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Microbiologists work towards improving taste of beer

At Katholieke Universiteit, Johan Thevelein, PhD, an emeritus professor of Molecular Cell Biology, and his group invented a technique for identifying the genes in yeast that were in charge of crucial features for the industry. (Bloomberg)Premium
At Katholieke Universiteit, Johan Thevelein, PhD, an emeritus professor of Molecular Cell Biology, and his group invented a technique for identifying the genes in yeast that were in charge of crucial features for the industry. (Bloomberg)

Beer was traditionally produced in open, horizontal vats. But, the industry transitioned to employing big, closed containers in the 1970s because they are more simpler to load, empty, and clean, allowing for higher production rates and lower costs

Researchers in Belgium have enhanced the flavour of modern beer by locating and genetically modifying a gene that contributes significantly to the flavour of beer and several other alcoholic beverages. The study has been published in the American Society for Microbiology journal Applied and Environmental Microbiology.

Beer was traditionally produced in open, horizontal vats. However, the industry transitioned to employing big, closed containers in the 1970s because they are more simpler to load, empty, and clean, allowing for higher production rates and lower costs. However, due to insufficient flavour production, these contemporary procedures produced beer of lower quality.

In the course of fermentation, yeast turns half of the mash's sugar into ethanol and the other half into carbon dioxide. The issue is that the pressure of the carbon dioxide inside these sealed containers mutes flavour.

At Katholieke Universiteit, Johan Thevelein, PhD, an emeritus professor of Molecular Cell Biology, and his group invented a technique for identifying the genes in yeast that were in charge of crucial features for the industry. By analysing a vast number of yeast strains to determine which did the greatest job of maintaining flavour under pressure, they used this technology to identify the gene(s) responsible for the taste in beer. Thevelein, who founded NovelYeast and works with other businesses in industrial biotechnology, said they concentrated on a gene for a banana-like flavour because it is "one of the most essential flavours present in beer, as well as in other alcoholic drinks."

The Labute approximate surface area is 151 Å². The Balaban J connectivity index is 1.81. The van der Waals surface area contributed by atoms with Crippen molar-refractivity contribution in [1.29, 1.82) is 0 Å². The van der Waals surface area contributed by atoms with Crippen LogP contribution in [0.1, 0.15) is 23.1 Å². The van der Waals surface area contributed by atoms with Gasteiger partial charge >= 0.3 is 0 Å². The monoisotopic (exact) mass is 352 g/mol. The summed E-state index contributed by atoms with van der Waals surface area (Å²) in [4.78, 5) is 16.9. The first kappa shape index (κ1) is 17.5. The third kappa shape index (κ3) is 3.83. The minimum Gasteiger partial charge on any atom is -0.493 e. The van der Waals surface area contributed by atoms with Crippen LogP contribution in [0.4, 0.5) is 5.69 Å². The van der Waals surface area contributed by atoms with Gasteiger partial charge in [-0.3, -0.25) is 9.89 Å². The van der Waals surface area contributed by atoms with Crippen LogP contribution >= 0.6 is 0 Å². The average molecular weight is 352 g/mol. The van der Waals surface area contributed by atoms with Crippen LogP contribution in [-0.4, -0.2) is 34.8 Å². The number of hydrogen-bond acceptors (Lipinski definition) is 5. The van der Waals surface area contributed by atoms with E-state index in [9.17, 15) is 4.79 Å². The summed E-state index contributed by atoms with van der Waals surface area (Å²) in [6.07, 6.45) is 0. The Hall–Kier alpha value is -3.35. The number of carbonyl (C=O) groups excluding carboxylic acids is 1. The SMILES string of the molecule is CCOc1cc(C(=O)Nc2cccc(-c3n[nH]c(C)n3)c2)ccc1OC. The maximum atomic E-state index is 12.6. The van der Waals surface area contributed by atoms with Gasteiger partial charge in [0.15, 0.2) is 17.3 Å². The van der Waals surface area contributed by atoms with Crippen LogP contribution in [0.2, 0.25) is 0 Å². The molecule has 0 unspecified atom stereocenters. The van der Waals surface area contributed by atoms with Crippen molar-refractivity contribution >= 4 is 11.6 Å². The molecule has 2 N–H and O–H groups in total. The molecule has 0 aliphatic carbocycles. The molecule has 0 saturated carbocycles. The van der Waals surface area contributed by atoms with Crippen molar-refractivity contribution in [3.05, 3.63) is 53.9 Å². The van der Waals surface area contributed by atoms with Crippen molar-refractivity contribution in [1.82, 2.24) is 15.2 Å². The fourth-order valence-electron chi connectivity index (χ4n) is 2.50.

To our surprise, we found a single mutation in the MDS3 gene, which encodes for a regulator seemingly involved in the synthesis of isoamyl acetate, the source of the banana-like flavour and which was accountable for the majority of the pressure tolerance in this particular yeast strain, said Thevelein.

Thevelein and colleagues next engineered this mutation in additional brewing strains using the cutting-edge gene editing technique CRISPR/Cas9, which also increased the bacteria' tolerance of carbon dioxide pressure and enabled full taste. Thevelein stated that "it highlighted the scientific relevance of our discoveries and their commercial potential."

Thevelein noted that the MDS3 protein is likely a component of an important regulatory pathway that may play a role in carbon dioxide inhibition of banana flavour production, adding that "how it does that is not clear." He added that the mutation is the first insight into understanding the mechanism by which high carbon dioxide pressure may compromise the production of beer flavour.

Additionally, the method has proved effective in locating genetic components crucial for the synthesis of the rose taste by yeast in alcoholic beverages, as well as other commercially significant features including glycerol production and thermotolerance.

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